Pontiac: R.I.P. – What’s Next?
Little GTO, you’re really lookin’ fine
Three deuces and a four-speed and a 389
Listen to her tachin’ up now, listen to her why-ee-eye-ine
C’mon and turn it on, wind it up, blow it out GTO
LITTLE G.T.O. (John “Bucky” Wilkin) — Ronny & The Daytonas – 1964
News item: Pontiac, 84, Dies of Indifference.
Pontiac, the brand that invented the muscle car under its flamboyant engineer John Z. DeLorean, helped Burt Reynolds elude Sheriff Justice in “Smokey and the Bandit” and taught baby boomers to salivate over horsepower, but produced mostly forgettable cars for their children, will endure a lonely death on Sunday after about 40 million in sales.
I never owned a Pontiac. But for a 1968 High School Graduate like myself, I can still sing the 1964 song Little GTO. And I drove one a time or two. And I always wished I owned one. (Detective Dan Stark on The Good Guys loves him some Pontiac muscle car!)
But now, they are gone. Along with Circuit City, the Oldsmobile Cutlass, Steak and Ale, my local Blockbuster (which was, by the way, the original location for the entire chain), and just a few days ago, a local restaurant Sweet Temptations. Sweet Temptations had this cake that looked like a triumph of modern architecture, and was so rich that it was indescribable. We would buy one about every five years – it took that long to get ready for the next one. It was really good!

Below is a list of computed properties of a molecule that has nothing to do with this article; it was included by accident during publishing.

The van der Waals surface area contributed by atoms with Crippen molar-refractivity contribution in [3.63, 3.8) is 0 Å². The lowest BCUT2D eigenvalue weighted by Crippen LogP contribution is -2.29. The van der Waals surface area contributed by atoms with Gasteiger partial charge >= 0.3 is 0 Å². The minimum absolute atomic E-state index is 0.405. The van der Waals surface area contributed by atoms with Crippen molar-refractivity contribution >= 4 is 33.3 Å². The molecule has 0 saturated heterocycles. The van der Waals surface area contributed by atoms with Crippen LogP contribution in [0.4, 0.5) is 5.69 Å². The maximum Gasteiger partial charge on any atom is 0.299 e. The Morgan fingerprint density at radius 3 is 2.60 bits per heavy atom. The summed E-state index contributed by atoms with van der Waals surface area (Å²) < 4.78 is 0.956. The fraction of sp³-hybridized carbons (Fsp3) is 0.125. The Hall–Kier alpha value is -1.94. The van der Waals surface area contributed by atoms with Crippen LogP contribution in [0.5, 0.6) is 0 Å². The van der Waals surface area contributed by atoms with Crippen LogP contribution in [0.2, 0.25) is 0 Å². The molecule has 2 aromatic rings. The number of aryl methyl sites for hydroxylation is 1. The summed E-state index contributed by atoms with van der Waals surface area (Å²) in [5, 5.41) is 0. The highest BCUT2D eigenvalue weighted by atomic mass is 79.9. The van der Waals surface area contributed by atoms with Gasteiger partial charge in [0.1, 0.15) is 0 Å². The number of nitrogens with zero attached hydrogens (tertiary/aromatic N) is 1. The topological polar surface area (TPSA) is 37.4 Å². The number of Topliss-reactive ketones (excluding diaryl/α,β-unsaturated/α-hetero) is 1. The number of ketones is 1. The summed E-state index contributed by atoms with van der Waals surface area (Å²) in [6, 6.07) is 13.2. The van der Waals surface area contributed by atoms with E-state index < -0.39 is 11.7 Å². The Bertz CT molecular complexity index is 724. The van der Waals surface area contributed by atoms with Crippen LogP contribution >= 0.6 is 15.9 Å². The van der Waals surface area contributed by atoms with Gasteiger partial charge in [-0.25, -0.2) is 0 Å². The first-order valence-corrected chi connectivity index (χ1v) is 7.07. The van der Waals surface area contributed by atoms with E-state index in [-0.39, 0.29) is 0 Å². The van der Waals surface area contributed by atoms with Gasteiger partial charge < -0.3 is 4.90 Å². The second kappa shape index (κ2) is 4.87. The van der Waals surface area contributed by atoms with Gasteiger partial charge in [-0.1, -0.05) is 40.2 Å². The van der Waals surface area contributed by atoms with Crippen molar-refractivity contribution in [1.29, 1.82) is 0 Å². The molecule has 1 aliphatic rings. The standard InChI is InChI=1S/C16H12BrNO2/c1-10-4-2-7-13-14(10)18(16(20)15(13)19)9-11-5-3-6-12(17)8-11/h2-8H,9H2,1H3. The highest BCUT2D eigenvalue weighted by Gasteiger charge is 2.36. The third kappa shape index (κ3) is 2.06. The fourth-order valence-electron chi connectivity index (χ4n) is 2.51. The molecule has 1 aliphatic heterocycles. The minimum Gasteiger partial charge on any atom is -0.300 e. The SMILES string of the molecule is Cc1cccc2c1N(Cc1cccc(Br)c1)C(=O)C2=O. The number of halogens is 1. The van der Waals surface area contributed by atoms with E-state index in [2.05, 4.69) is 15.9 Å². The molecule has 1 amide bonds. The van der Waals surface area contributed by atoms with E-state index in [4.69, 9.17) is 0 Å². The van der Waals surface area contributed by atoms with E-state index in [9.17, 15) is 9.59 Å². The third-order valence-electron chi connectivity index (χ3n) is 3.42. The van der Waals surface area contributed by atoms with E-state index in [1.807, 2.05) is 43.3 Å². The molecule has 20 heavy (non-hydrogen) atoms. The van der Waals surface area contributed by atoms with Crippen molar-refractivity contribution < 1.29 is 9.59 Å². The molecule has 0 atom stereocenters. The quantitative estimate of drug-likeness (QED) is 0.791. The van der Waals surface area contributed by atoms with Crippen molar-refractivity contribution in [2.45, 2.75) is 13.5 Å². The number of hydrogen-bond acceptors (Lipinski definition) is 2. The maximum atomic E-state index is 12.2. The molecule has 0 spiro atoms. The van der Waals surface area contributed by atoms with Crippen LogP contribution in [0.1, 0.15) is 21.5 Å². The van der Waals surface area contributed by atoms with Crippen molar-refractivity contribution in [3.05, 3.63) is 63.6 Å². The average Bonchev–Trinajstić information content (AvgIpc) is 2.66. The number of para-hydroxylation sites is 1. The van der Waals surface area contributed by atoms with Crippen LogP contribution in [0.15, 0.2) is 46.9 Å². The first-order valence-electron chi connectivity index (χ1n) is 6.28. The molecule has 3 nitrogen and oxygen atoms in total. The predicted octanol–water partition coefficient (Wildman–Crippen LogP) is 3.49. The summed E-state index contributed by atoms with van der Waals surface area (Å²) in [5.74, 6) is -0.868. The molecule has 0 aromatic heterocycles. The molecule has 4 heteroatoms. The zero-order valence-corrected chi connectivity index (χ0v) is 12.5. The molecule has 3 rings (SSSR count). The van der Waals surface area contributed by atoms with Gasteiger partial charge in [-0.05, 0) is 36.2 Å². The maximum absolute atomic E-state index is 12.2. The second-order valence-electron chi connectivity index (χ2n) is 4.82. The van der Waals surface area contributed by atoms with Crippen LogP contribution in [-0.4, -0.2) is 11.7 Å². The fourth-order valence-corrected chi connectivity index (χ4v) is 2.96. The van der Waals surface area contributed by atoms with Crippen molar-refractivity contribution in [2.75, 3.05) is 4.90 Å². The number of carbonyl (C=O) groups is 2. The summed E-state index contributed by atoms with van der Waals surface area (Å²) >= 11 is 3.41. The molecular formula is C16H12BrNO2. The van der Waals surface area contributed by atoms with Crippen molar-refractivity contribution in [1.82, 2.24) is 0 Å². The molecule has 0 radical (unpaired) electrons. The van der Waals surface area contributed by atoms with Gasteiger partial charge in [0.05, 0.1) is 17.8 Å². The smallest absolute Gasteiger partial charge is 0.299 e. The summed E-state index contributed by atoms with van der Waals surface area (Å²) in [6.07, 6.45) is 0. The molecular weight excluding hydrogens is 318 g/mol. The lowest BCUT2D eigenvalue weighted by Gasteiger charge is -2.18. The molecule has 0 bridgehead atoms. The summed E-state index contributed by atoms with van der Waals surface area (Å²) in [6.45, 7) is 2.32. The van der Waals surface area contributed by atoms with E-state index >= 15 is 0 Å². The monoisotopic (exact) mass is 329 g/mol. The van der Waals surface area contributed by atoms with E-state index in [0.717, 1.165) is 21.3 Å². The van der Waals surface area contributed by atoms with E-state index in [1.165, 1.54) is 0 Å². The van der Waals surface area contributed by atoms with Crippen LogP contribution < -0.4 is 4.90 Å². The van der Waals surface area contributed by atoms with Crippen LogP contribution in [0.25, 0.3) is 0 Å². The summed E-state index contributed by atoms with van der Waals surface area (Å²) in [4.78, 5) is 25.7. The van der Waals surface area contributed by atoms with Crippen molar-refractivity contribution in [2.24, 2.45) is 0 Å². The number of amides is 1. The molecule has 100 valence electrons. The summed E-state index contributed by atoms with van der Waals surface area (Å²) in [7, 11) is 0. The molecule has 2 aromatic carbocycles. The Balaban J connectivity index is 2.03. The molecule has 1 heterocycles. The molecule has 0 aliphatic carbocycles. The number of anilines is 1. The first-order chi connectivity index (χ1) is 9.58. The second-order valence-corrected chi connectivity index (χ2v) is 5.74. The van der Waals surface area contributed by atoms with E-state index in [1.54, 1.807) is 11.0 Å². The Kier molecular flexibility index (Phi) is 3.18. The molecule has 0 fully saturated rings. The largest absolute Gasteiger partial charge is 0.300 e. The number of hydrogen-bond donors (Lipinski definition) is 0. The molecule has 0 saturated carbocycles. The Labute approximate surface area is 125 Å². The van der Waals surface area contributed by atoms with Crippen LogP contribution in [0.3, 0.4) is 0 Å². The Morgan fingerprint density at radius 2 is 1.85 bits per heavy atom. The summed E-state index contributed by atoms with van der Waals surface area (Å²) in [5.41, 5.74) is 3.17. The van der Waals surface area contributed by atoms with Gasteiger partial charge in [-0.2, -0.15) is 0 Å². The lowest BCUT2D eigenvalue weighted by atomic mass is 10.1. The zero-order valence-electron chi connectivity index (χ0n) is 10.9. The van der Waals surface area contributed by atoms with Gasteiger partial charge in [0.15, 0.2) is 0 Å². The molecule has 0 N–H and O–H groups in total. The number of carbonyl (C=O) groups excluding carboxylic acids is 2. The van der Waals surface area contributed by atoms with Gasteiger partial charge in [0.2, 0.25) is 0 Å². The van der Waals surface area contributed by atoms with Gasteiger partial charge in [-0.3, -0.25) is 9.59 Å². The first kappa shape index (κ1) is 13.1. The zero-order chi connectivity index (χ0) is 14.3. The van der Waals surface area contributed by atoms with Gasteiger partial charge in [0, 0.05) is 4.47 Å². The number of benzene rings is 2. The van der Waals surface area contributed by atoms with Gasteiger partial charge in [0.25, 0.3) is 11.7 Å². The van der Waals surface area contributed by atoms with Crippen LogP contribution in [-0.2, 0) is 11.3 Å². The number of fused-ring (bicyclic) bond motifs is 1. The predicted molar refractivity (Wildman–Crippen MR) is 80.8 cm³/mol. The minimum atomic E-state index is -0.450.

It’s not that I was a loyal customer (although, for a while, I was at Blockbuster pretty regularly), it’s just that I’m sad to see them all go.
We live in a world of constant innovation. The challenge to get better, to stay on top, to get even better while on top, is unending, and exhausting.
What happened to the Pontiac? Again from the article:
For most of the 1960s, Pontiac ranked third in sales behind Chevy and Ford — a position now held by Toyota.
But in the decades since, Pontiac’s edge and high-powered image wore off. Repeated efforts in the 1990s and 2000s to revive the brand failed. Drivers too young to remember the GTO came to associate Pontiac with models like the DustBuster-shaped Trans Sport minivan or the Aztek, a bloated-looking crossover widely regarded as one of the ugliest vehicles of all time.
But what really happened is that it is really, really tough to stay on top (ok – to stay a strong number three). Some other company out there is trying to move past you. And if enough folks move past you, you fade, you become a memory, you…die.
And part of it may be this. We like the new. Yesterday’s new is so yesterday, so quickly.
It seems to me that business success requires a combination of factors at which a company, a leader, and the entire team, need to perpetually excel. Excellence in product, innovation in product, excellence in customer service, perpetual attention, constant encouragement of the team members, schmoozing with the current and future customers, attention to the competition, capturing and maintaining a hold on the Zeitgeist, and on and on.
It was time for Pontiac to go. So, what’s the next product, company, restaurant, to bite the dust?
As an evolutionary economist, I know the death of weaker businesses is inevitable, but I sure miss the homey, hopefully slightly quirky local, one of a kind businesses – especially restaurants when I travel.